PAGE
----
Monday, December 21, 2015

How do kids stop believing in Santa Claus?

From a Slate article:

As Occidental College cognitive scientist Andrew Shtulman writes in a study soon to appear in the journal Cognitive Development, “Santa violates our expectations about spatiotemporal continuity by visiting all the world’s children in a single night; he violates expectations about containment by entering children’s houses through their narrow chimneys; and he violates expectations about support by flying through the air on a wooden sleigh.” Still, kids' belief in Santa is stronger than nearly any other fantasy character. . . .

Shtulman rounded up 47 children between the ages of 3 and 9. All the kids in the study said they believed in Santa, but it turned out that they didn't all think about Santa in the same way. An older child who was more capable of identifying the implausibility of Santa Claus would argue, for example, that Santa could know whether every child was naughty or nice because, as one reported, “He has cameras all around the world.” Or they might suggest that Santa's reindeer can't actually fly; they're held up by yarn. By contrast, younger children would simply answer that Santa's reindeer fly thanks to magic.

The children were attempting to reconcile the folklore surrounding Santa's superhuman abilities with their developing knowledge about the constraints of the physical reality in which they live. Some kids were already better at distinguishing the plausible from the impossible (for instance, when asked, they said that pickle-flavored ice cream is possible but unlikely, while applesauce can never be turned into an apple). These kids had also “begun to engage with the mythology surrounding Santa at a conceptual level, questioning the feasibility of Santa’s extraordinary activities while also positing provisional explanations for those activities in the absence of a known answer,” writes Shtulman.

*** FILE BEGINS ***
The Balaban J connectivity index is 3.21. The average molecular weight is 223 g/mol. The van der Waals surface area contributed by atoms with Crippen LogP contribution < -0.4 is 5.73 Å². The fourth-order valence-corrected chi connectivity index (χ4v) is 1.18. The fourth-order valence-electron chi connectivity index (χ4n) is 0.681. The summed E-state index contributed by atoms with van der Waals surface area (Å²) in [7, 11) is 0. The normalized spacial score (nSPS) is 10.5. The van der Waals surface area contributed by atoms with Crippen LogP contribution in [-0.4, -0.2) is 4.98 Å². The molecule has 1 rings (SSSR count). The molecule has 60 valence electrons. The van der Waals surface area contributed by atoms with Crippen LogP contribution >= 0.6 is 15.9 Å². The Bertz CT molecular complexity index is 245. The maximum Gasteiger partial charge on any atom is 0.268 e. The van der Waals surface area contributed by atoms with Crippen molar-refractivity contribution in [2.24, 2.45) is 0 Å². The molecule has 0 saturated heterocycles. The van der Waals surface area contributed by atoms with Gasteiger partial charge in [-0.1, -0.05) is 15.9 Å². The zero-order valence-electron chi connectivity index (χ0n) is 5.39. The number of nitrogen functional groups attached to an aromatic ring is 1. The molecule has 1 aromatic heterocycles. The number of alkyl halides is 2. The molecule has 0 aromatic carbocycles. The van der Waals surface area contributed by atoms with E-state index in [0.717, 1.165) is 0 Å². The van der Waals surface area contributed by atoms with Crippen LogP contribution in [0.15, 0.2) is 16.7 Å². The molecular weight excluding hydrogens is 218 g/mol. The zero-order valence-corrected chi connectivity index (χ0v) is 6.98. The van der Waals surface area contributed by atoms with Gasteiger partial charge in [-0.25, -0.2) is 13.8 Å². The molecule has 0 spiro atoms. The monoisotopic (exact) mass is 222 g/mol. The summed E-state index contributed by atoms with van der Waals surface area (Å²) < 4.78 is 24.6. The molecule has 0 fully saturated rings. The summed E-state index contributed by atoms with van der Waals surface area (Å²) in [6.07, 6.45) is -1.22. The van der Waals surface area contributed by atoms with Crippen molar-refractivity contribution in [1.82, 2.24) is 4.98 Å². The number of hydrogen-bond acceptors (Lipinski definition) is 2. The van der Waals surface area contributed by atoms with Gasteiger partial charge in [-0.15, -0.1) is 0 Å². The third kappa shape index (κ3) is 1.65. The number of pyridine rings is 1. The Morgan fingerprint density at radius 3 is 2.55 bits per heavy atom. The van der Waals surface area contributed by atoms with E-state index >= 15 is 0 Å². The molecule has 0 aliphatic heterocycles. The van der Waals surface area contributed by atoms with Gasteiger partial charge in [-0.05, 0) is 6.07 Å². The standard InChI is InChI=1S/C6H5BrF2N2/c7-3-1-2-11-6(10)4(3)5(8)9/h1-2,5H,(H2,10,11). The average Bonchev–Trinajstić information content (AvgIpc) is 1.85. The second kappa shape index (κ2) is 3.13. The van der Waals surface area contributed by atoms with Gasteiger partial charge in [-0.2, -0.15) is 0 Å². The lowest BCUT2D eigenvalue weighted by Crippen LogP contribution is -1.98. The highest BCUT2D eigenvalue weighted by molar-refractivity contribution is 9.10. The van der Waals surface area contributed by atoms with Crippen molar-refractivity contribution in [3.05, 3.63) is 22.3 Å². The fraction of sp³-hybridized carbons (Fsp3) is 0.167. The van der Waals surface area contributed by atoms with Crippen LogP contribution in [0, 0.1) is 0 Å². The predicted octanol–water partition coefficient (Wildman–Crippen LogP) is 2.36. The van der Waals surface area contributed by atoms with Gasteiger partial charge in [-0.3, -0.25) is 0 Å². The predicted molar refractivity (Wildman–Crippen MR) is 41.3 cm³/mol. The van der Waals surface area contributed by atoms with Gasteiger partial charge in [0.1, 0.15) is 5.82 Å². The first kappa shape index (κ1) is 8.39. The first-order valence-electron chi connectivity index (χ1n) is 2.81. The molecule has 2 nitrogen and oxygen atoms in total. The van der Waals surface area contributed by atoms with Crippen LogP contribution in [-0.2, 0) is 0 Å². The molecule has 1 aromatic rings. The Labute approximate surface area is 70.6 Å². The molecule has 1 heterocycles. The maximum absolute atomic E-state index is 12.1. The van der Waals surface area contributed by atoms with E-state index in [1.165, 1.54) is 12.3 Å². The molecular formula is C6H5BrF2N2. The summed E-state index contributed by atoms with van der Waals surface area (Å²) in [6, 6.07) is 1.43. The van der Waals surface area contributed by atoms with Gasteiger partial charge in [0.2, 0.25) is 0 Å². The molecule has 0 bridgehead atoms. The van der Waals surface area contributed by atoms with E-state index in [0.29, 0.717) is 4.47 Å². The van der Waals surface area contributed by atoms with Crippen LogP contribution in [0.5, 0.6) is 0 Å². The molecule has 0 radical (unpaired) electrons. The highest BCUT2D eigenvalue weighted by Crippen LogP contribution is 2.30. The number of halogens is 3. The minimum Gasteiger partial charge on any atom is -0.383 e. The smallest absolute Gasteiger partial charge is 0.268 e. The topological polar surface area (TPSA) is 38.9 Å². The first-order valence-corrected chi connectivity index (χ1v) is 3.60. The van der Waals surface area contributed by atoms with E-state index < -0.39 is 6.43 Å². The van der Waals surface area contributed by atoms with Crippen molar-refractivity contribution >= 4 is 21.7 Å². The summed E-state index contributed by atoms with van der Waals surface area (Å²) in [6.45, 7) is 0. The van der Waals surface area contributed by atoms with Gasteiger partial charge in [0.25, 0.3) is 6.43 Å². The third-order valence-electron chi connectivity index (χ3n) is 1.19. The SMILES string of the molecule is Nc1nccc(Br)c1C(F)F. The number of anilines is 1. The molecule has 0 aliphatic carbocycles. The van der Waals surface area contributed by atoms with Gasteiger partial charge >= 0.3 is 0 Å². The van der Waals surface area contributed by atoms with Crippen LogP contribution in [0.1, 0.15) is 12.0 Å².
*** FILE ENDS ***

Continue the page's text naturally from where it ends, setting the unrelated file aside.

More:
Granted, Shtulman wasn't necessarily interested in the question of Santa per se. Nor could he directly assess the kids' skepticism, because provoking young kids to question the plausibility of Santa might draw the ire of their parents. Instead, he sees Santa-related lore as exactly the sort of false knowledge that's typically transmitted to kids from people they trust most: parents and teachers. “Studying children's beliefs about Santa can shed light on how children interpret testimony that they cannot personally verify through firsthand observation,” he says.

For most kids, at some point the weight of evidence against the likelihood of Santa being real becomes too heavy to sustain their belief, even if their parents continue to encourage it. Shtulman relates the story of one child whose mother continued to talk up Santa. Then, as she set about wrapping presents, she found a note that her son had written on the back of the paper: “If Santa uses this paper, Mom is Santa!”